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I wanted to write a regular expression using the ASP.Net RegExp validator that would ensure a field contains only numeric and decimal values, and at least one character.


Essentially: [0-9]{1,40} - meaning at least one to 40 numeric characters.

The ASP.Net regexp validator does not fire for an empty field - where there is not at least one character.

Work-around: using the custom validator with the regexp check in Javascript:

 function validateMinTrans(sender, args) {
        var error = true;
        var txtMinTrans = document.getElementById('TxtMinTrans');
        var regexp = new RegExp("^[0-9]{1,40}(\.[0-9]{1,2})?$");
        if (txtMinTrans.value.match(regexp)) {
        else {

        if (error)
            args.IsValid = false;
            args.IsValid = true;

Thus, I don't even have to check txtMinTrans.length == 0.

Wondering if anyone else has experienced this.

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2 Answers

up vote 0 down vote accepted

The Regex validator does indeed not run unless the field has a value. However, you can also put a RequiredFieldValidator pointing to the same TextBox control, so both will handle their own responsibilities against it - empty and pattern.

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Yeah, that's what I've had to do in the past... but but just outlining the difference in the way the same expression performs differently in the between the two. –  ElHaix Jan 29 '10 at 0:38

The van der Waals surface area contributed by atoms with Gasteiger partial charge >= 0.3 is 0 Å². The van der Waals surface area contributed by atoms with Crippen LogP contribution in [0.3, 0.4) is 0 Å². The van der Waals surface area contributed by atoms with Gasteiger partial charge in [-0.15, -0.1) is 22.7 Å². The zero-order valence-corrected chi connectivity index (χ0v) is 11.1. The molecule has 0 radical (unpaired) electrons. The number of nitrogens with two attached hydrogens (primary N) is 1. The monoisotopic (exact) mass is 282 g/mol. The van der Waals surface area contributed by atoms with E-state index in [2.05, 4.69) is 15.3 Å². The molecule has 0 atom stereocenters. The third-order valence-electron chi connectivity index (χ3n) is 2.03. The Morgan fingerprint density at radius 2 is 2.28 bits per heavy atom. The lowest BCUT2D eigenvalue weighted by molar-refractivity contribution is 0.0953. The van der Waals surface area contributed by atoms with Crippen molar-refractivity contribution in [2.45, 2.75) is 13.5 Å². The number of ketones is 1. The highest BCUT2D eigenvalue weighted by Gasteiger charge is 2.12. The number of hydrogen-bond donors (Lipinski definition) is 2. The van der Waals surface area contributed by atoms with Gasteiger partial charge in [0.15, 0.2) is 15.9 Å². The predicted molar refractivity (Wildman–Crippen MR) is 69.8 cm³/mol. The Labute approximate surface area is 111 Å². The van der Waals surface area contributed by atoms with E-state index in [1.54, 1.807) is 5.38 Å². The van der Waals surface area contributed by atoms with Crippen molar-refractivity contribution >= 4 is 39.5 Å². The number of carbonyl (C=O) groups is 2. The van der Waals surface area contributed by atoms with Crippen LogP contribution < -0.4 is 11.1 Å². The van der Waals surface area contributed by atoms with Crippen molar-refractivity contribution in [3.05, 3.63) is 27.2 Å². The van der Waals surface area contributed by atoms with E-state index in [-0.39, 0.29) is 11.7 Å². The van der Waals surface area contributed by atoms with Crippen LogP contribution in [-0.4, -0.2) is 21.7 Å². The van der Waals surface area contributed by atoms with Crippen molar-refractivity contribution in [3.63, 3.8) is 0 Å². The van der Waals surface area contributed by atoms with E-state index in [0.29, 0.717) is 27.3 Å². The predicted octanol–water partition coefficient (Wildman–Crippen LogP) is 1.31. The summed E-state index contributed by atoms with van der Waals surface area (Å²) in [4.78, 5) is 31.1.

@ElHaix so... what's the actual question? –  Rex M Jan 29 '10 at 1:12
Well, basically I was pointing out the difference in how the regex works between RequiredFieldValidator and a custom JS regex validation. –  ElHaix Mar 12 '10 at 17:52
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ASP.NET validators don't generally fire for empty fields; you need to add a RequiredFieldValidator if you want to check for that. There's no problem with having two validators on the same field.

This allows you to have optional fields: just having the RegularExpressionValidator alone means "is either empty or matches this regular expression".

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